Golf: Kim wins Wachovia Championship
CHARLOTTE ó Knee surgery prevented Tiger Woods from attempting to defend his Wachovia Championship title. Anthony Kim didn’t disappoint fans at Quail Hollow Club looking for Tiger-like brilliance.
In a near flawless performance Sunday, the 22-year-old Kim became the youngest winner on the PGA Tour in six years. Following monster drives with flagstick-hitting approach shots and steady putting, Kim shot a 3-under 69 to cruise to five-shot win over Ben Curtis.
The former NCAA freshman of the year at Oklahoma won’t turn 23 until next month. But he dominated a star-studded field by finishing with a 16-under 272 total, three shots better than the previous tournament record held by Woods.
“I’m a little bit numb right now, but that walk up 18 was the best feeling of my entire life,” Kim said. “I’ll never forget that feeling. I had chills going up and down my spine. I want to recreate that as many times as possible now, so I’m really going to work hard.”
Kim earned $1,134,000 and became the youngest winner since Sergio Garcia won his third PGA Tour title in the 2002 Mercedes Championship.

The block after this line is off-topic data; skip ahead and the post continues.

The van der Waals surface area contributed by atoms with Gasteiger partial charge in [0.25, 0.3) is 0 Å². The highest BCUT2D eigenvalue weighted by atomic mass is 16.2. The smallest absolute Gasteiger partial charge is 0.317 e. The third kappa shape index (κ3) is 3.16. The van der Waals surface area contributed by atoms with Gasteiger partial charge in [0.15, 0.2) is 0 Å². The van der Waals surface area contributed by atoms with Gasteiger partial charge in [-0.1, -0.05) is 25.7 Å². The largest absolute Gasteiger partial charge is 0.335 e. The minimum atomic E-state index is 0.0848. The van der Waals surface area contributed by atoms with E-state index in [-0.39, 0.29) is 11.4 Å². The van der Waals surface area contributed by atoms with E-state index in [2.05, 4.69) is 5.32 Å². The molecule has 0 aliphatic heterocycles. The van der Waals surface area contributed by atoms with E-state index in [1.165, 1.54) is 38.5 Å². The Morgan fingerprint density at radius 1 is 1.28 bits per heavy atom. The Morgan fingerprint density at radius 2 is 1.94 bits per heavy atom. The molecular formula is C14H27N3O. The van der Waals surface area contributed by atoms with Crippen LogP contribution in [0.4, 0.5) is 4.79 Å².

Kim brought memories of Garcia, but for a different reason, when he strolled to the first tee Sunday with a four-shot lead and no PGA Tour wins. Garcia blew a six-shot lead at Quail Hollow in 2005 and lost in a playoff to Vijay Singh.
“I was actually pretty comfortable. I thought I’d have a couple more butterflies in my stomach at the first tee,” Kim said. “I felt pretty calm and confident about my game.”
It showed. Kim birdied the first and fifth holes to pull away from playing partner Heath Slocum, who shot a 73 and finished at 8 under.
“Anthony played great,” Slocum said. “From the get-go he put his foot on the gas and never let off. That was very, very impressive.”
Kim made 25- and 20-foot putts for birdies on the seventh and eighth holes to reach 17 under for a seven-shot lead as his giant belt buckle reading “AK” sparked in the bright sunshine.
Kim’s first miscue was on the par-4 ninth, when his drive landed in a fairway bunker, forcing him to lay up. He then hit the flagstick with his third shot and saved par.
Kim’s bogey on No. 13 was erased with birdies on the next two holes. He finished bogey-bogey-par, pumping his fist as his last putt dropped, as he lapped a field that included 18 of the world’s top 25 golfers.
“I knew my life was changing on the 18th green when I was lining that putt up,” Kim said. “It was just so special. I’ll never forget that feeling. All these emotions were starting to run through and I realized what I had done and all the hard work had paid off.”